Every so often I opt for a free form bargello design. So instead of repeating patterns I just use a single vertical stitch. The design comes from the variation in the shapes which make up the composition. In this case I was inspired by a painting we saw in the Zeppelin museum in Friedrichshafen last year. Unfortunately I did not note the name of the artist. Anyway back home I sketched my own variation which is not a million miles away from taking a line for a walk. Here is the finished piece.
The wandering line is a whipped stem stitch. For this I used two strands of DMC satin thread in yellow. The rest of the piece is the bargello bit and is made up of a vertical stitch over six intersections. I used Fine d’aubusson wool for this. Made by the same company which manufactures soie d’Alger silk. It is a very fine wool and I used three strands for the work. I wanted to as near as possible completely cover the canvass, which is an 18ct aida.
For this composition I used a restricted colour range. The bulk of the canvass is covered with two shades of blue and two shades of violet. I used the enclosed sections to provide a bright contrast. In this case a red, which the French company call azalea.
Though relatively simple to stitch, at least once the outlines have been stitched, this is slow work. I spent at least 36 hours just stitching the piece. I am quite pleased with the result, which now lies ensconced in an IKEA frame.
Before leaving on holiday to Lisbon and the Azores, I did manage to finish stitching my second pattern based on designs from the cobblestone streets in Freiburg. As with the others this one is enclosed in a circle. The inside features six elongated ovals. Each oval is divided in two along a centre line. One side is a negative image of the other. The outer circle is again stitched with heavy chain stitch in pink. The centre is also in pink or azalea as the French company likes to call this colour. The outline of the ovals are stitched with stem stitch. For the ovals I used all three shades of the blue and violet threads. The long sides were stitched with long and short stitches, while the smaller sections were stitched with padded satin stitches. All the threads are lovely single strand wool from the Fine d’aubusson collection. I also used the same blue linen fabric as for the first in this series.
I am now taking a break from this crewel embroidery series to do a bit of blackwork. Though I fully intend to complete two more pieces in this series.
My latest embroidery project was another adventure in crewel work. This was partly to start using my small stock of Fine d’aubusson wool threads. The design is a bit unusual for an embroidery piece, as the original is to be found on the streets of Freiburg in Germany. Many of the old streets of that beautiful city remain filled with cobbles, and on the cobbles someone has painted some lovely patterns. I took quite a few photos of them and have been itching to turn some of them into embroidery pieces. For my first attempt I used a pattern made up of overlapping circles. Below are photos of the original and then my embroidery effort.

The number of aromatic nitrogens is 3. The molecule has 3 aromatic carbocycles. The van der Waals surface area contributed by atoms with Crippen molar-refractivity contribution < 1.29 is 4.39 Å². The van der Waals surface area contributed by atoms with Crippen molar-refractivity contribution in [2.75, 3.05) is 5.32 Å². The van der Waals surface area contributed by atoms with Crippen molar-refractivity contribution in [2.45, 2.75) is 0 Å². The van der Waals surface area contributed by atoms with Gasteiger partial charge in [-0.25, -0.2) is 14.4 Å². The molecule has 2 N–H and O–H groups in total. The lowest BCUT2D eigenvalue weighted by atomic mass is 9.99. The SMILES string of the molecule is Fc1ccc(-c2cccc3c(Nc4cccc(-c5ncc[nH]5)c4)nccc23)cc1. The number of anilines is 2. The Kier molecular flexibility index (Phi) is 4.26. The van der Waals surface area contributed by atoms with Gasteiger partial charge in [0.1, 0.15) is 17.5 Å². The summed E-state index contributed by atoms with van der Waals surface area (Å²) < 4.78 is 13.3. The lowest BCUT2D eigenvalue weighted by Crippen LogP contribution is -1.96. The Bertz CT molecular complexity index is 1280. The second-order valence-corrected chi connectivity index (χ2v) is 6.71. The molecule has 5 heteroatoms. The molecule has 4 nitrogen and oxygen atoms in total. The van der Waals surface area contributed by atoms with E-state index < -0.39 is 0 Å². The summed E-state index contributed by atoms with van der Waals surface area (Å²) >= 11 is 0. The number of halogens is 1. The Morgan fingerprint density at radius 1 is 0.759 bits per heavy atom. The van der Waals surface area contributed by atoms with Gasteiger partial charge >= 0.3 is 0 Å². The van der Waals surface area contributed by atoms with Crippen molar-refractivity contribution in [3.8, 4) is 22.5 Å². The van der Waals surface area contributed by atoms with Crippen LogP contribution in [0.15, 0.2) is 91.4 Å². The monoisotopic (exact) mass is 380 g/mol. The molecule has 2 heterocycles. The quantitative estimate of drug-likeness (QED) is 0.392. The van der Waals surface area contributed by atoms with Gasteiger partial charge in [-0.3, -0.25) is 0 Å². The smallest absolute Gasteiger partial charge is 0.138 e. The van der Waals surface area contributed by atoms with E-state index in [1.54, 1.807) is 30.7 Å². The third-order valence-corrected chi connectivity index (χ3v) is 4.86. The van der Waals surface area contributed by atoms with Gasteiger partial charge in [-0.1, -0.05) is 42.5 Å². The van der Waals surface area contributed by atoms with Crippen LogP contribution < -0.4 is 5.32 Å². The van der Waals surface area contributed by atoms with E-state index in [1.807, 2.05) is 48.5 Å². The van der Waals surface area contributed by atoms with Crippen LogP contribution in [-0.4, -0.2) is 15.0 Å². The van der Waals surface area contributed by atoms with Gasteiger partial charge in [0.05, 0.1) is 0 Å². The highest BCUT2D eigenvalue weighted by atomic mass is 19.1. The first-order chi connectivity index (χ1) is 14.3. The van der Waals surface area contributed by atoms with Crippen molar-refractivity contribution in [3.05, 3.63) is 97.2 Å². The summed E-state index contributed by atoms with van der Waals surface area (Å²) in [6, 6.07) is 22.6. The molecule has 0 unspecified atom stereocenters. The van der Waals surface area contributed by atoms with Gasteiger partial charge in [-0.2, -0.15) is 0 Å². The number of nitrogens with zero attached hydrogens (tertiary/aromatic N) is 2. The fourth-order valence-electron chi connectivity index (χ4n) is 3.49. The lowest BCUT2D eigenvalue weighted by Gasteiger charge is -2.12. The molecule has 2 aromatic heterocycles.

The fabric is a very light and very fine linen, made in Dundee. The threads are of course all Fine d’aubusson wool, in one strand. I decided to stick to a very restricted range of stitches for this, to highlight the unity of the design. Chain stitch was used for the outlines of the circles – broad chain for the inner circles and heavy chain stitch for the large outer circle. The centre of each circle is trellis stitch with a Danish knot in about half the squares. The ellipses are filled with closed fly stitch, while the very centre has a very small whipped wheel. The large circle is about 18 cm in diameter.
I also decided to limit the colours for the design to blues and pinks, three shades of each. Though for some reason the pinks are called azalea. Two of the blues are royal blues, while one is azure. The Fine d’aubusson threads were great to work with. Very smooth and very fine. I am very happy to have come across this new discovery. The fabric is also very fine and my first attempt ended in disaster due to this fineness. I had originally intended to do a larger piece, but made no attempt at adding a backing fabric nor to securing the fabric on all four sides. The all too predictable result was that the fabric started to buckle up and I had to give the whole thing up. A bit of a blessing in a way, as I then decided to do smaller pieces, featuring just one of the Freiburg patterns. I also ironed on a backing and somehow managed to secure all four sides. The first time I have ever done this. Hopefully not the last. However I do have a long history of not learning my lessons! Below is my rather hame made attempt at securing the fabric. It did work though! Happy stitching.